Getting customers and potential customers engaged with the new-look company has also come under the spotlight. Email promotions to its customer database (maintained with the support of Findlay Media, Machinery's publisher) – 16,000, twice a month – have been timed to gain maximum advantage from current background events, Mr Andrew underlines. For example, its 'scrappage allowance', which hit desks the day after Budget Day. "We timed it to be topical, but had wanted to do it for some time," Mr Frampton adds. Another promotion was a reminder that the financial year was coming to an end and that companies should assess whether they might take advantage of this to invest in a Doosan machine tool. Both emails prompted companies to order, it is reported.
The latest promotion is Smart Options, highlighting Mills CNC's rental offer that will give the customer 100 per cent of his rentals back, if he buys the machine after one year. "Nobody else does that, but if he wants to give the machine back, that is free of charge, too; nobody does that, either," the sales and marketing director confidently underlines. And within nine minutes of the email going out, there were four enquiries back through its website; a quote for one went out within
15 minutes and is now a highly likely order for a Puma 400 lathe.
And, as Mr Andrew says, the state of the current market is characterised by a lack of confidence. "Many people passing through our showroom tell us that they have got the work; they like the machines, but they don't have the confidence or can't raise the finance. Mills has its own underwriter and he has been able to put this scheme together to help turn interest into orders."
Other initiatives include identifying where funding via various grants is available; the creation of sector-specific brochures, such as oil and gas; and a deal that sees FeatureCAM CAM software offered free with every MX or TT style turning centre.
Moving to the service side, with some 3,500-4,000 machines in the field (taking the Doosan Infracore and Doosan Mechatec brands combined (the two companies having been brought together in 2005), there is a pool of customers for Mills CNC service options, now all sitting under the 360 brand – indicating a 360°, comprehensive offering. "We are looking to offer things that, once again, nobody else is offering," Mr Andrew emphasises. This includes the introduction of a loyalty scheme, where customers earn and can then redeem points against the purchase of spares or service, plus the offering of servicing, both on a full contract basis and via smaller packages for prepaid spares or service.
And, finally, there's a constant stream of new machine tool models. Large double-column gantry machines, a 5-axis machining range (Doosan didn't previously offer 5-axis), plus a Heidenhain-fitted DNM vertical machining centre, are all recently introduced and imminent UK landings, for example.
The DNM VMC line, introduced late last year, is, incidentally, the company's most successful product launch to date, underlines Mr Frampton. "We have been known as a supplier of lathes for some time, but now we are targeting those areas where we are less well known and have been very successful – large capacity horizontals, like the HMC 1000, have been strong sellers, for example – we have almost 30 per cent of the UK's large horizontal market." And the managing director believes that a target for the company of £40-50 million turnover is realistic during the coming years.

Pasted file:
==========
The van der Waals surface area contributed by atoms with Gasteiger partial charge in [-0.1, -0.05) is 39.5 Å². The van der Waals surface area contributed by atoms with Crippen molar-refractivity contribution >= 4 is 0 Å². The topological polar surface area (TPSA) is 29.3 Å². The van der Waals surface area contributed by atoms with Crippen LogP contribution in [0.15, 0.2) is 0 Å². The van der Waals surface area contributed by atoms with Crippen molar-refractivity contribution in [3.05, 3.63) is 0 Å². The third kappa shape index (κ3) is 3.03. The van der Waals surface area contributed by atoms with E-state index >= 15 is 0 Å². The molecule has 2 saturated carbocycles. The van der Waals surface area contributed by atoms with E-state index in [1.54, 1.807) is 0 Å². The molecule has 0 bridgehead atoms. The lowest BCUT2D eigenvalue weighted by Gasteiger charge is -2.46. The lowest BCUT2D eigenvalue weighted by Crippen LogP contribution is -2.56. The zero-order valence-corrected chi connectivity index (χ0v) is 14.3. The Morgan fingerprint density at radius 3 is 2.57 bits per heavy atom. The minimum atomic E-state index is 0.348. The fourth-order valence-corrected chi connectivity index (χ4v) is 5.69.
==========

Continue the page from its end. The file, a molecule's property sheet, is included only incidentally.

It has booked a 500 m2 stand at the forthcoming MACH show in June of next year (www.mach2010.com), to underline its new brand and expanding product range. Along with another company taking the same space, this is the largest ever stand taken at a MACH show and the event's timing is expected to allow the company to capitalise on the upturn.
Already Mr Frampton says he senses confidence returning to the sub-contract market. "Footfall through the showroom in May increased massively and we have a lot of visits booked for June, too. We are taking orders from the smaller firms again – 15 orders from sub-contractors in May; not insignificant."
Image: Mills CNC is offering a free FeatureCAM package with its MX and TT mill-turn centres
Putting a value on people
"There has been a dramatic step-change in culture. The people we have in the company cannot be replaced; you can't get these skills off the shelf," explains managing director Nick Frampton. Elements in this increased staff value have been: for the first time, recognising and rewarding long-serving employees; the organisation of discount schemes, such as SpecSavers and child care; corporate gym membership; better mobile phones; upgraded computers; and staff bonus payment.
"We are all in this together, and these things do make a difference. Customers pick up on the positive atmosphere and note it in feedback," Mr Andrew enthuses.
And the company is also expanding its workforce. Two more service engineers were employed this year, with 20 now on the road), plus another two staff, an applications training engineer and a further turnkey /project engineer, to be employed.
Young service engineers are being trained, too – one last year and another this year, up to HND, if required. "We can't go out and get people off the shelf to suit our company, so we prefer to employ someone that has the right attitude and build their skillset, because we believe that Mills CNC service engineers have a different outlook," he states. " We do not want our people to do the minimum, so they can get to the next job; we want them to do the best job."
First published in Machinery July 2009